Although HP’s investment in Palm went down in glorious flames with the TouchPad, they clearly haven’t given up in the tablet market yet.
At the end of July, HP posted the “Make it Matter” commercial on YouTube. While the video is an entire minute of inspirational crud, at the 35 second mark there is a whitecoat clad chap sporting a tablet. So HP still wants to make tablets? That’s inspirational. A closer shot of the device can be seen right at the end of the video.
He may not have a shadow, or a soul, but he definitely has what might be the HP Slate 8. Oh look at that, so does she…
Given the style of the commercial, and some more recently seen advertisements that include the same device, Hewlett-Packard is very clearly going after both the small enterprising business owner, and large corporate crowd.
HP hasn’t officially talked about the tablet, so no specification are available. Looking at the pictures we can clearly see the 3.5mm auxiliary jack, a power button, and silent switch on the right portion, and what might be a lanyard or lock spot on the left side of the device. It’s a bit thick, looks to be around 10″ and largely uncomfortable to hold. The upper black portion is likely where the WiFi and/or cellular antenna would be housed.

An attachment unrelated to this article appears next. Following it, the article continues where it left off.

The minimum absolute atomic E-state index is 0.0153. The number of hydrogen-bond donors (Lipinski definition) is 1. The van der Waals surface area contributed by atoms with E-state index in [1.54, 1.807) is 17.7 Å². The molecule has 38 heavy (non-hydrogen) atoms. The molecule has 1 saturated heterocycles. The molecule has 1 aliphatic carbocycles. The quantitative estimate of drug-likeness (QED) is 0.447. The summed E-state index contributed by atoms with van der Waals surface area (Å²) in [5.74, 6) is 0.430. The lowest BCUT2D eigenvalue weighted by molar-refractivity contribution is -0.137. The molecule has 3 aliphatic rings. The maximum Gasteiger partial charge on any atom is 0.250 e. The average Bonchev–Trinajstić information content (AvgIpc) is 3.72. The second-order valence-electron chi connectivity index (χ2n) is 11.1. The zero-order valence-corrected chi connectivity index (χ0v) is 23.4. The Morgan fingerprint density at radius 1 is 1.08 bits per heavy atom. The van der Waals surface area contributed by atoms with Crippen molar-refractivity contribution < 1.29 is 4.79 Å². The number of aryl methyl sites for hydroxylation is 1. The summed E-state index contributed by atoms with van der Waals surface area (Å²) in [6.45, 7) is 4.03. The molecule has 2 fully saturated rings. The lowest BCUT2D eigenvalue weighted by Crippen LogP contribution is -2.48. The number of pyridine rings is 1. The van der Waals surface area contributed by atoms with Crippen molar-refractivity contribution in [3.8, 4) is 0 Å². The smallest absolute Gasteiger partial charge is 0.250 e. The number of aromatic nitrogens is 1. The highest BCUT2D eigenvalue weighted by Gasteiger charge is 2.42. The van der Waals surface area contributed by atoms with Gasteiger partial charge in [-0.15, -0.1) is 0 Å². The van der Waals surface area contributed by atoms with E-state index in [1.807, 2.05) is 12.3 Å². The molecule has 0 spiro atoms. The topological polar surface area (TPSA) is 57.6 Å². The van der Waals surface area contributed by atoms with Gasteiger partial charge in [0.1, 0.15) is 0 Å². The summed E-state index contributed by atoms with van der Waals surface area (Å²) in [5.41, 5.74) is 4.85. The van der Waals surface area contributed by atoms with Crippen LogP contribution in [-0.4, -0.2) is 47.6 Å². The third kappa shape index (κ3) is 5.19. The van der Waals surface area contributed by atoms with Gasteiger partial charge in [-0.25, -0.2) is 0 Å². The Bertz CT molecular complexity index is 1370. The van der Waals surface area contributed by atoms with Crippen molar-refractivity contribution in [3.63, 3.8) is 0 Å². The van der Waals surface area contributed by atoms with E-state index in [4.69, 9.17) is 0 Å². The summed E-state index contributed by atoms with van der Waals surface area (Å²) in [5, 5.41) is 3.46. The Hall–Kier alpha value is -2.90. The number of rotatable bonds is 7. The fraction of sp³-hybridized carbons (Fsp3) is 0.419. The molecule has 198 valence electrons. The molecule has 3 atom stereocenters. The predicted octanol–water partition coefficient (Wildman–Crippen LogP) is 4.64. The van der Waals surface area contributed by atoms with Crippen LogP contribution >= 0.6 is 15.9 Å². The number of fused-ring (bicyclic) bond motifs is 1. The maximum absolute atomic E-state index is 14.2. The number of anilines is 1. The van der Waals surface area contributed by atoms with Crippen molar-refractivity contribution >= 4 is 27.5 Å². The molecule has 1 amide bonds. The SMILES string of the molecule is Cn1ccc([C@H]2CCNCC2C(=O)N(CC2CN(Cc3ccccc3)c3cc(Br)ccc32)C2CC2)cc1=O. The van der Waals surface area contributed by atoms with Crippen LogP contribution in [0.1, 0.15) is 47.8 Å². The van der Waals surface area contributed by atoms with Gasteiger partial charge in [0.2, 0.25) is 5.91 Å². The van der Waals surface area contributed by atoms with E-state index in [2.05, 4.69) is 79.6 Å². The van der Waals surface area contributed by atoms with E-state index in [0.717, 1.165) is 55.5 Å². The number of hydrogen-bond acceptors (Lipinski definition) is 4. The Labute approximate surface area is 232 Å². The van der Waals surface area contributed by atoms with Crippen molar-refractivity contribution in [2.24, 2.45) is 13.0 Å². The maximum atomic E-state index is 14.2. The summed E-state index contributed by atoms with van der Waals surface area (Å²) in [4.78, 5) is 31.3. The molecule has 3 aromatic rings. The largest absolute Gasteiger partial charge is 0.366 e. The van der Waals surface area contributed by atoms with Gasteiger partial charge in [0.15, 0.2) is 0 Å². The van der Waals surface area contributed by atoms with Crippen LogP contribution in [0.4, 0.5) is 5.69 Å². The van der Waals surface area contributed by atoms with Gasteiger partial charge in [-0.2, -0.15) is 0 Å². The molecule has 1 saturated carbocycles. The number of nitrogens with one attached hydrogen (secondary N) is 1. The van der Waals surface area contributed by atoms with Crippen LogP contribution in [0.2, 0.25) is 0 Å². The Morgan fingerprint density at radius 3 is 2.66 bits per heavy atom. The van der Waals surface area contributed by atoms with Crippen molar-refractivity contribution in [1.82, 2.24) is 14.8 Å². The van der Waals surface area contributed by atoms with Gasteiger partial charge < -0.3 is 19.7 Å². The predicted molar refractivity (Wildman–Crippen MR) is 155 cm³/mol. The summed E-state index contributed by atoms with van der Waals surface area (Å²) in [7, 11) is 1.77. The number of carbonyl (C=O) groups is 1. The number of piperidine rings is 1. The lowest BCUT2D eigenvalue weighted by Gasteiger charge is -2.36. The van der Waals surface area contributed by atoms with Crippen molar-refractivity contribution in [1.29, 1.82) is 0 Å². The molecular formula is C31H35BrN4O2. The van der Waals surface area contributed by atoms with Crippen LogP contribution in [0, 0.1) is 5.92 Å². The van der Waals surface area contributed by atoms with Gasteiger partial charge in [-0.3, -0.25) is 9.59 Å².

Rumour is that the Slate will be running Windows 8. Well, what are the other options? Let’s see, use their open sourced webOS platform? Nope. License Android? Highly unlikely. They’ll probably ship with Windows 8, which recently hit RTM status. Wait, yes, of course they will ship with Windows 8. Meg Whitman specifically said so. So did these slides.
So there we go. HP Slate 8. Windows 8. Coming soon.
While at the Consumer Electronics Show (CES) in Las Vegas, I was able to get some video of the Lenovo IdeaPad YOGA. The YOGA is a convertible Ultrabook which has four modes of operation: